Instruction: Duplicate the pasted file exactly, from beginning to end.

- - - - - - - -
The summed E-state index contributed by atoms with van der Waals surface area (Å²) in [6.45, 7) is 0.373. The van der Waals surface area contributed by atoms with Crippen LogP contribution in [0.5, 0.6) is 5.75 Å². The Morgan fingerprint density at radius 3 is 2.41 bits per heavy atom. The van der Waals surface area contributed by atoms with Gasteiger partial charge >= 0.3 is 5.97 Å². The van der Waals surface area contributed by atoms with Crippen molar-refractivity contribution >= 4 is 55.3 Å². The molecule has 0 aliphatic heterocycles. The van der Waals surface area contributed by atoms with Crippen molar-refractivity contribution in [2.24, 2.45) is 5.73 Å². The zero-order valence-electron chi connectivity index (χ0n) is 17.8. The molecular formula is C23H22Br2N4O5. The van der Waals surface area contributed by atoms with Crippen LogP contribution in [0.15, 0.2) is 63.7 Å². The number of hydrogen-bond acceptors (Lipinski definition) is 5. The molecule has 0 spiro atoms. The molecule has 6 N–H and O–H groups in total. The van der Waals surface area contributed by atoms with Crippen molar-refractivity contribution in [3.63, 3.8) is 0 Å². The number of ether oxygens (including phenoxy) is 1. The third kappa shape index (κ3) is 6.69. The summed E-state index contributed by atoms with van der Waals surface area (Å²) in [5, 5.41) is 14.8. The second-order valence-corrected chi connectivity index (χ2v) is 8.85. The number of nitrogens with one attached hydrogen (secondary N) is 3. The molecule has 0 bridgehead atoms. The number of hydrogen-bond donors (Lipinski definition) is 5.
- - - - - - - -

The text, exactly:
The summed E-state index contributed by atoms with van der Waals surface area (Å²) in [6.45, 7) is 0.373. The van der Waals surface area contributed by atoms with Crippen LogP contribution in [0.5, 0.6) is 5.75 Å². The Morgan fingerprint density at radius 3 is 2.41 bits per heavy atom. The van der Waals surface area contributed by atoms with Gasteiger partial charge >= 0.3 is 5.97 Å². The van der Waals surface area contributed by atoms with Crippen molar-refractivity contribution >= 4 is 55.3 Å². The molecule has 0 aliphatic heterocycles. The van der Waals surface area contributed by atoms with Crippen molar-refractivity contribution in [2.24, 2.45) is 5.73 Å². The zero-order valence-electron chi connectivity index (χ0n) is 17.8. The molecular formula is C23H22Br2N4O5. The van der Waals surface area contributed by atoms with Crippen LogP contribution in [0.15, 0.2) is 63.7 Å². The number of hydrogen-bond acceptors (Lipinski definition) is 5. The molecule has 0 spiro atoms. The molecule has 6 N–H and O–H groups in total. The van der Waals surface area contributed by atoms with Crippen molar-refractivity contribution in [3.63, 3.8) is 0 Å². The number of ether oxygens (including phenoxy) is 1. The third kappa shape index (κ3) is 6.69. The summed E-state index contributed by atoms with van der Waals surface area (Å²) in [5, 5.41) is 14.8. The second-order valence-corrected chi connectivity index (χ2v) is 8.85. The number of nitrogens with one attached hydrogen (secondary N) is 3. The molecule has 0 bridgehead atoms. The number of hydrogen-bond donors (Lipinski definition) is 5.